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Saturday | October 16, 2021


In recent times, ASUS have become quite expert at moving into new product areas. From the core business of motherboards years ago, they expanded intelligently into various markets, creating excellent products like the Transformer tablet range, their own soundcards and more recently peripherals. Today’s review is a mouse from that range while also being part of the Republic of Gamers brand. Welcome to our ASUS ROG SPATHA Review.

ASUS ROG SPATHA Review – Packaging and Bundle

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ASUS package the Spatha in a big chunky box and inside we find a set of product documentation, the mouse suspended in high-quality foam, and a hard case containing the various extras.


Those extras are the dock, a couple of USB cables 1m/2m (one for the mouse, one for the dock ), ROG stickers, replacement mouse buttons (yay!) and a screwdriver to assist with that task. There are also a couple of items which allow us to mount the dock close to vertical if we wish.

ASUS ROG SPATHA Review – The Mouse

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The Spatha (it is super hard not to write Sparta… why ASUS…why!!!?) is a right-handed mouse which uses a magnesium allow chassis, mixing textured and smooth finishes. Looking down the front of the mouse we find the USB cable port and above it left/right click (Omron), illuminated scroll wheel (Alps, clickable), an extra button to the rear of that and two extra buttons along the side of the left click.

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Down the right-hand side of the mouse, we have a panel which allows us to rest our ring finger and beneath that a textured rubber surface which we can rest our smallest finger on. The left side has its own rubber area which provides grip for our thumb and also located here are six thumb buttons.


Flipping the Spatha over we find four screw covers which are easily removed to take the mouse apart. Around the edges ar four low-friction feet  and towards the middle, two pins for charging from the dock, a pairing button, and power button. Then in the centre, we have the sensor, an 8200 DPI, 150 IPS unit with 30g acceleration.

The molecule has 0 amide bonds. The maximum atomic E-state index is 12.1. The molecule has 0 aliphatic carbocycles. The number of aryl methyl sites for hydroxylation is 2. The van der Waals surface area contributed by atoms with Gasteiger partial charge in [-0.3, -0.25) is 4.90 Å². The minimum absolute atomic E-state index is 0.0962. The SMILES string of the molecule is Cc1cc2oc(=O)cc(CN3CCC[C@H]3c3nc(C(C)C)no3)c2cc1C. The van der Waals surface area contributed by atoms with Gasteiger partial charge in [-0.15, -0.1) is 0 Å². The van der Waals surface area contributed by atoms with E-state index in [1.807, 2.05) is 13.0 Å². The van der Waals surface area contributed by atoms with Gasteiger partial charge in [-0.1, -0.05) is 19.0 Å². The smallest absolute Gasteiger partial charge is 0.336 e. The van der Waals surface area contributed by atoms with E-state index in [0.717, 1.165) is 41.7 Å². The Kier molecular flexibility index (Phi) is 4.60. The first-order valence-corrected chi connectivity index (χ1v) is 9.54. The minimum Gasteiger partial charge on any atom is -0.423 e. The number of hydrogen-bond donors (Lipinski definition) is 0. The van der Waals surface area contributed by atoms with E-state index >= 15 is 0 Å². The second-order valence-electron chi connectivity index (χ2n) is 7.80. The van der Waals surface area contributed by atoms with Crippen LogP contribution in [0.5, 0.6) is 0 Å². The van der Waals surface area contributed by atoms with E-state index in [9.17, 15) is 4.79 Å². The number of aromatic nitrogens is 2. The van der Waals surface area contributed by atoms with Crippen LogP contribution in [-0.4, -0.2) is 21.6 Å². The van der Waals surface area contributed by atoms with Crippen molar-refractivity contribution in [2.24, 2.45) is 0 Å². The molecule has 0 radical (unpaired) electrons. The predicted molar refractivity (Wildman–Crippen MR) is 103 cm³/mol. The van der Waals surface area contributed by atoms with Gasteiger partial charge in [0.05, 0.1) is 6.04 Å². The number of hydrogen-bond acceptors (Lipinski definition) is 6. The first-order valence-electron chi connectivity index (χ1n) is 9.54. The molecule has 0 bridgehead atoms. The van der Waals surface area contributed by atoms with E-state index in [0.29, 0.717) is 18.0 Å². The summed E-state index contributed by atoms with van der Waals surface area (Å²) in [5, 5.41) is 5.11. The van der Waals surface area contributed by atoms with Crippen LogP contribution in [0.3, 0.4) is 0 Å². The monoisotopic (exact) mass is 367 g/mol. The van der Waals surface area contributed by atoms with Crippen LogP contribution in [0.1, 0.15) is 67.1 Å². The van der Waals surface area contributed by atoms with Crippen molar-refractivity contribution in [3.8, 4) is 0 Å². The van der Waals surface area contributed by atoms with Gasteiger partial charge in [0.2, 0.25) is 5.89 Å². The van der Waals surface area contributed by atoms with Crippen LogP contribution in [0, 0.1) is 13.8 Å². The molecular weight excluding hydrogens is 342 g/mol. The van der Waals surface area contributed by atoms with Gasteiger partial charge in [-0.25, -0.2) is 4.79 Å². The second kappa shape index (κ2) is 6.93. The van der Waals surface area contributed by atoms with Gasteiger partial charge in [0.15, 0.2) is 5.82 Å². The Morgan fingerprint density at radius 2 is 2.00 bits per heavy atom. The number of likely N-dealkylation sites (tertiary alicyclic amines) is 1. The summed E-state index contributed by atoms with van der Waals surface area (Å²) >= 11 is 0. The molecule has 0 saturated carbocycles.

ASUS ROG SPATHA Review – Software

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We manage and configure the Spatha using the ASUS Armoury software and our experience with that starts with setting a profile. From there we can configure the 12 buttons to our needs before moving to control of the mouse performance. Setting options such as polling up to 2000Hz and angle snapping. Lighting is up next, allowing us to set colours and effects such as breathing on the thumb area, wheel and palm area logo.

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The Spatha also includes the ability to tailor performance for various surfaces, some pre-set with the ability to enable manual configuration too. Next up is our battery/power configuration which allows us to set warnings and power saving modes before we end on the Macro screen. Also available is a settings screen which allows us to check and if necessary, update the firmware on the mouse and dock.

ASUS ROG SPATHA Review – Conclusion


ASUS have done very well at creating an overall package which impresses from the moment you start to unbox the device. The box is made well, the mouse presented nicely inside and the inclusion of a hard case is always appreciated. As far as bundled extras go, ASUS have things almost spot on. The only thing missing is a set of replacement feet but the inclusion of a second USB cable does see ASUS take things a little further than most of the competition.

As far as the mouse design goes, there is a lot of personal preference involved (for example we’d prefer a more rubberised coating) however, for the most part, ASUS have created an impressive product. The Spatha is a comfortable mouse to hold in palm or claw grip and we like that the switches can be replaced adding some potential for an alternate feel and enhancing the long-term durability of the mouse. As with other mice which can be taken apart, we think it is odd that ASUS go with a non-standard screw for this process as anyone who loses the tiny bundled screwdriver can’t just reach into a nearby drawer for another, but that is a minor issue overall. If there was one thing we would change about the design it would be a slight tweak to the thumb button area. ASUS have packed six buttons in there which is great but there isn’t a lot of room for applying pressure to the body, using our thumb, to help move the mouse. The buttons do have decent resistance but we are pressing against one to move the mouse… maybe having one less button, or splitting another and having the bottom button be a panel to rest on would have been a solution to this.

On the performance front, we have no complaints. The mouse tracks very well, glides smoothly and with the ability to switch between two DPI profiles quickly we can move this mouse into the FPS arena easily, as well as using it for the more MMO orientated tasks it is designed for. 8200 DPI is more than enough for the vast majority of gamers, 2000hz polling is at the cutting edge of the market and ASUS provide plenty of profiles (and Macro space) to tailor the mouse as we see fit. Something which is very easy using their Armoury software. It is a responsive, feature packed application which is very intuitive.

Summary: A few minor design quibbles which are more about personal preference than anything else.  Overall a very impressive mouse, from the moment it is unboxed right through the gaming experience.


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Stuart Davidson

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